Diagnostic criteria for IBS and IBS subtypes
The ROME IV criteria provide diagnostic criteria for IBS, defined as recurrent abdominal pain at least one day a week with two or more of the following:
- related to defaecation
- associated with a change in stool frequency
- associated with a change in stool form (appearance).
These criteria must be present for three months, with symptom onset at least six months before diagnosis.7 However, it should be noted that functional bowel disorders can coexist, and thus a patient’s symptoms might overlap with other ROME IV criteria.
The ROME IV criteria further subtypes IBS into IBS with constipation (IBS-C), IBS with diarrhoea (IBS-D), mixed IBS (IBS-M) and unclassified IBS (IBS-U) (Box 1).8 A recent large international study on the prevalence of the different IBS subtypes found a similar prevalence for IBS-D, IBS-C and IBS-M at around 30% each and about 5% for IBS-U.8,9 It is important for clinicians to accurately classify patients with IBS into the appropriate subtype, as management of symptoms is influenced by the predominant IBS characteristic, while also empowering patients to identify their main troublesome IBS symptom to guide treatment goals.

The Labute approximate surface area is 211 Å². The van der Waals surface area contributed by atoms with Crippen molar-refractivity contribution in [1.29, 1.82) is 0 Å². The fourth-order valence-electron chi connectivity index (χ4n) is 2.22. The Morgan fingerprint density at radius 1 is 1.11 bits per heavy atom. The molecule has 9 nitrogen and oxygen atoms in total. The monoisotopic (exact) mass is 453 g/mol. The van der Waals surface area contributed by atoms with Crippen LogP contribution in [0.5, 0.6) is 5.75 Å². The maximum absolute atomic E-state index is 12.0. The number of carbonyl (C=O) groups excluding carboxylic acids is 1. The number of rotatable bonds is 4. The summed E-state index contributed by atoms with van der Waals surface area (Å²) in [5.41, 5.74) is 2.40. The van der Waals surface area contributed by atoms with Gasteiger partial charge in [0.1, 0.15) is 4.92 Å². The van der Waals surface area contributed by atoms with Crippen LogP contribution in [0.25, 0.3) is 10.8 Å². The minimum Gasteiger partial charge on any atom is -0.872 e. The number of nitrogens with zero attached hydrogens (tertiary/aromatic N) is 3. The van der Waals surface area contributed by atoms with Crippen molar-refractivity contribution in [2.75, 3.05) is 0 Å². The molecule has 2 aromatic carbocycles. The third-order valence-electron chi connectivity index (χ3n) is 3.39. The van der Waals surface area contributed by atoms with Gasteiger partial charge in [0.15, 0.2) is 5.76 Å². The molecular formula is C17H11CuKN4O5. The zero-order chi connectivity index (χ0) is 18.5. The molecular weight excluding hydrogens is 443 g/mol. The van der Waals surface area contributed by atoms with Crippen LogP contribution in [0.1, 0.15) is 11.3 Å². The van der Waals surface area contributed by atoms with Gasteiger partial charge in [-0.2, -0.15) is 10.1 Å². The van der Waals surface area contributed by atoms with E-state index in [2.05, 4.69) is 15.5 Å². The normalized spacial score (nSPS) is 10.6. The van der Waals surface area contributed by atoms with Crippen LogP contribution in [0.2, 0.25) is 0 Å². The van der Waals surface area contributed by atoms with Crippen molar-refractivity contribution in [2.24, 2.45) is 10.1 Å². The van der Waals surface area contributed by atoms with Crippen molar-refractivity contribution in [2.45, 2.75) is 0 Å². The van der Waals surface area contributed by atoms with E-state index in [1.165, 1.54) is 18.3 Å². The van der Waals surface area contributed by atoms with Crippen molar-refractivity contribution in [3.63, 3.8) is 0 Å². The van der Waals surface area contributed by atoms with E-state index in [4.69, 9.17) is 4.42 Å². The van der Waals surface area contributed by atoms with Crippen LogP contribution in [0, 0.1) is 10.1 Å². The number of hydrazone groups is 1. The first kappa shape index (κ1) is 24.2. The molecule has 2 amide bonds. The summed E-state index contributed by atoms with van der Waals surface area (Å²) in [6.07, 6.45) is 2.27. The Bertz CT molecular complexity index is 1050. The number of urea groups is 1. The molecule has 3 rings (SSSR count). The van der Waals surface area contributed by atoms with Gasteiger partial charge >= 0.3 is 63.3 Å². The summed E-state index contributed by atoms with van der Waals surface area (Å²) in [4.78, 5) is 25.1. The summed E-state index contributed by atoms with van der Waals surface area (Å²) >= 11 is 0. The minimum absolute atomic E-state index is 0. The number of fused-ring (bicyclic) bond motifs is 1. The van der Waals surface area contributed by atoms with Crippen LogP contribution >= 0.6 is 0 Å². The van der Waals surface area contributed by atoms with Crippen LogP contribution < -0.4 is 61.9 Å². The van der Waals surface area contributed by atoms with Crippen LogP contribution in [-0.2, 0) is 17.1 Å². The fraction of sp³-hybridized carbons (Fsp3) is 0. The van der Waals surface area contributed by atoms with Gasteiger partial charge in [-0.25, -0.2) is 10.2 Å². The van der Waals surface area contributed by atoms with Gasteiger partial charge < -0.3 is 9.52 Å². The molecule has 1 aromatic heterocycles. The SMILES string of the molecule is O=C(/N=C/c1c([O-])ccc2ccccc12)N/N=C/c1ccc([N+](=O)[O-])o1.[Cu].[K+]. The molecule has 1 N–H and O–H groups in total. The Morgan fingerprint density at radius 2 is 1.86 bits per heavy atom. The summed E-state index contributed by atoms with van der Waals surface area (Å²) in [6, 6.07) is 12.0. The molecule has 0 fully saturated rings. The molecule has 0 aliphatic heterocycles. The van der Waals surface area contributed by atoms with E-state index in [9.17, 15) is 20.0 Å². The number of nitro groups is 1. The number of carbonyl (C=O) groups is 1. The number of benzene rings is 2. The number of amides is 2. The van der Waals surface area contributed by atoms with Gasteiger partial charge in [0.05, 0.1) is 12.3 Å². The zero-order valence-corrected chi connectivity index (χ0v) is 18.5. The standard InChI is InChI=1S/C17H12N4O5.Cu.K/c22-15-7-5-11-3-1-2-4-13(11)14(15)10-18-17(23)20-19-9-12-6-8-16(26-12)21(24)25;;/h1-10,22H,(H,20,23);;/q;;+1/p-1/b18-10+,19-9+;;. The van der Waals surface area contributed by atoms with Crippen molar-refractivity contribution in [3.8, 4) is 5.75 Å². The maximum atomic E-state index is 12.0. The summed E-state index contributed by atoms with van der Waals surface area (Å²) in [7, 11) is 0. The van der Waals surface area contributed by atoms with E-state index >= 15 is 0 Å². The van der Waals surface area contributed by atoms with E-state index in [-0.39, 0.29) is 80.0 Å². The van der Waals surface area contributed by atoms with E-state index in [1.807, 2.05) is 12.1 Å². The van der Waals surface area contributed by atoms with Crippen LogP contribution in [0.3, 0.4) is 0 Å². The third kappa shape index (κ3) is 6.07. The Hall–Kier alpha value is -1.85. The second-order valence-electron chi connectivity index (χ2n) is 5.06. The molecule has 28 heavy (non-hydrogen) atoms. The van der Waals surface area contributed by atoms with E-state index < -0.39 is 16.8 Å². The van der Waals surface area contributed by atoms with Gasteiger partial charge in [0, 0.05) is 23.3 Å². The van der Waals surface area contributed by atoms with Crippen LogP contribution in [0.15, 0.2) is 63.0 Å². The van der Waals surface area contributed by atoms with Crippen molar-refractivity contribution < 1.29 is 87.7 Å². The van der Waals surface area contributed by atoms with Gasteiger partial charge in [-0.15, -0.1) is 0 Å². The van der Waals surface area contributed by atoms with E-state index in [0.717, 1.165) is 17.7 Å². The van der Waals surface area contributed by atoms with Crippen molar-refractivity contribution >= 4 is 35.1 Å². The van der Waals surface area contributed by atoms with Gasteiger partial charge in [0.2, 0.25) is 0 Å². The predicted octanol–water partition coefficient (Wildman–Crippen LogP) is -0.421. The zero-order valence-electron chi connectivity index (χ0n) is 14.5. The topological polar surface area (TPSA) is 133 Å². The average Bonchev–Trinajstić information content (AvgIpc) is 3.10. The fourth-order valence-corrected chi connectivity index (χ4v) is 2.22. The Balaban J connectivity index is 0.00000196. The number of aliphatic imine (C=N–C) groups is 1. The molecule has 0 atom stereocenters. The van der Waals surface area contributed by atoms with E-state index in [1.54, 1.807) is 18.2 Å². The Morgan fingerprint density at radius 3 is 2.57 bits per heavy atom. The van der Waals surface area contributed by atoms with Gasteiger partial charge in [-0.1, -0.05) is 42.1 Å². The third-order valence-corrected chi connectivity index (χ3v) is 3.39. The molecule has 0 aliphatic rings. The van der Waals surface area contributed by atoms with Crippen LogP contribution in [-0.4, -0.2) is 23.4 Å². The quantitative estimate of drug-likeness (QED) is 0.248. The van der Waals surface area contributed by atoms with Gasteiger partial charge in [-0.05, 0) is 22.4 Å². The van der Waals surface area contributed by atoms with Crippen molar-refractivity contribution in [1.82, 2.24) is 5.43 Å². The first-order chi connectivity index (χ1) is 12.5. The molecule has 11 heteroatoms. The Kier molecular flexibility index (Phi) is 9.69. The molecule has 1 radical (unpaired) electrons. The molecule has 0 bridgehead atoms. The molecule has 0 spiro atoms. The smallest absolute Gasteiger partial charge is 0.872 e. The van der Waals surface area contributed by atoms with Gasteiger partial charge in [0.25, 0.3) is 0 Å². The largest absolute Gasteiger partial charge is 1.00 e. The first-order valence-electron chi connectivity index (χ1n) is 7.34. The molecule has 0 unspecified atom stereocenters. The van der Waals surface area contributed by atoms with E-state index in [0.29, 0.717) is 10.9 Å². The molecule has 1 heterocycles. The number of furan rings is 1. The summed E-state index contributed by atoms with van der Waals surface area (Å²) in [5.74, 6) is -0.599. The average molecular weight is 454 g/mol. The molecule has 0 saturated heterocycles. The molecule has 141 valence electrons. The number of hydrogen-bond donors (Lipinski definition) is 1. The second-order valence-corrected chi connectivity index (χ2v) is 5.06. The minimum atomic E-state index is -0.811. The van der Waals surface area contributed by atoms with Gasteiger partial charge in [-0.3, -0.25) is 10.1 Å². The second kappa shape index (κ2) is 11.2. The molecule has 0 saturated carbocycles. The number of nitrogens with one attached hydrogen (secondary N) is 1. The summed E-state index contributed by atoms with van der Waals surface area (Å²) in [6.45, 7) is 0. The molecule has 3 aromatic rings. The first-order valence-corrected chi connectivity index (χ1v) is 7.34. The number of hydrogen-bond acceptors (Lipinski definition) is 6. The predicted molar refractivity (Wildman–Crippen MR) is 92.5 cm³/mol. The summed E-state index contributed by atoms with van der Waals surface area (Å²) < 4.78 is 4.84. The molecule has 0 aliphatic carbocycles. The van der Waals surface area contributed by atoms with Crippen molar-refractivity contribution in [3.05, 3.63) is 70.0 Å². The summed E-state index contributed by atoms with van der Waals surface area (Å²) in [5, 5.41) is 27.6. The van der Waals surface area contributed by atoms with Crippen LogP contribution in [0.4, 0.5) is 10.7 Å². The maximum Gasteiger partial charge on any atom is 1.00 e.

Additionally, it is important to consider a holistic approach to IBS management and address common associated disorders, which might worsen IBS symptoms. Patients with IBS frequently have associated conditions such as fibromyalgia chronic pelvic pain, chronic fatigue syndrome and temporomandibular joint disorder. They also have a higher prevalence of mental health disorders; up to half have depression, anxiety or self-identify as a hypochondriac.10,11
If patients fit the ROME IV criteria for IBS, careful history and examination to exclude the presence of alarm symptoms and signs (Box 2) should be undertaken. Patients with alarm symptoms and signs should be referred for specialist gastroenterologist review in a timely manner.